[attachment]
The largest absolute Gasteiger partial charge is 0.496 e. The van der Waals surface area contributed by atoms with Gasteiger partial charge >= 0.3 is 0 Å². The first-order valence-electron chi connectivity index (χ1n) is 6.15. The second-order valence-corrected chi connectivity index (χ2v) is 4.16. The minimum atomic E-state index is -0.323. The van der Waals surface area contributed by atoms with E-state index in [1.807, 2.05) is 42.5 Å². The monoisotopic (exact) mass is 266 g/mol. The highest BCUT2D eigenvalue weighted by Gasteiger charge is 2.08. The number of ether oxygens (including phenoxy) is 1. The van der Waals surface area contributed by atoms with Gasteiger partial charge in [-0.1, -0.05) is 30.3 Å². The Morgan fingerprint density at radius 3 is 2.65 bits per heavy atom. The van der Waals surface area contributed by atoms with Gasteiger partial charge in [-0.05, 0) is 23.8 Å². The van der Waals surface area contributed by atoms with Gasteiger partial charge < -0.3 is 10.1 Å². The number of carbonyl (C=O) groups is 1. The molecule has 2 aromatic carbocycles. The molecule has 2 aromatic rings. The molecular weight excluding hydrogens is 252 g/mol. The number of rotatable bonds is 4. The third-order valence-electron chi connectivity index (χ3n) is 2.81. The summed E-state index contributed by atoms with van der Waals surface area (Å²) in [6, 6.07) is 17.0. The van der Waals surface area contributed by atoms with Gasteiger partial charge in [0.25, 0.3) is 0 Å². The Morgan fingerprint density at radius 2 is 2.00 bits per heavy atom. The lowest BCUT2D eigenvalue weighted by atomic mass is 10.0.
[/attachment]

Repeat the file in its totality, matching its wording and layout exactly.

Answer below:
The largest absolute Gasteiger partial charge is 0.496 e. The van der Waals surface area contributed by atoms with Gasteiger partial charge >= 0.3 is 0 Å². The first-order valence-electron chi connectivity index (χ1n) is 6.15. The second-order valence-corrected chi connectivity index (χ2v) is 4.16. The minimum atomic E-state index is -0.323. The van der Waals surface area contributed by atoms with E-state index in [1.807, 2.05) is 42.5 Å². The monoisotopic (exact) mass is 266 g/mol. The highest BCUT2D eigenvalue weighted by Gasteiger charge is 2.08. The number of ether oxygens (including phenoxy) is 1. The van der Waals surface area contributed by atoms with Gasteiger partial charge in [-0.1, -0.05) is 30.3 Å². The Morgan fingerprint density at radius 3 is 2.65 bits per heavy atom. The van der Waals surface area contributed by atoms with Gasteiger partial charge in [-0.05, 0) is 23.8 Å². The van der Waals surface area contributed by atoms with Gasteiger partial charge < -0.3 is 10.1 Å². The number of carbonyl (C=O) groups is 1. The molecule has 2 aromatic carbocycles. The molecule has 2 aromatic rings. The molecular weight excluding hydrogens is 252 g/mol. The number of rotatable bonds is 4. The third-order valence-electron chi connectivity index (χ3n) is 2.81. The summed E-state index contributed by atoms with van der Waals surface area (Å²) in [6, 6.07) is 17.0. The van der Waals surface area contributed by atoms with Gasteiger partial charge in [0.25, 0.3) is 0 Å². The Morgan fingerprint density at radius 2 is 2.00 bits per heavy atom. The lowest BCUT2D eigenvalue weighted by atomic mass is 10.0.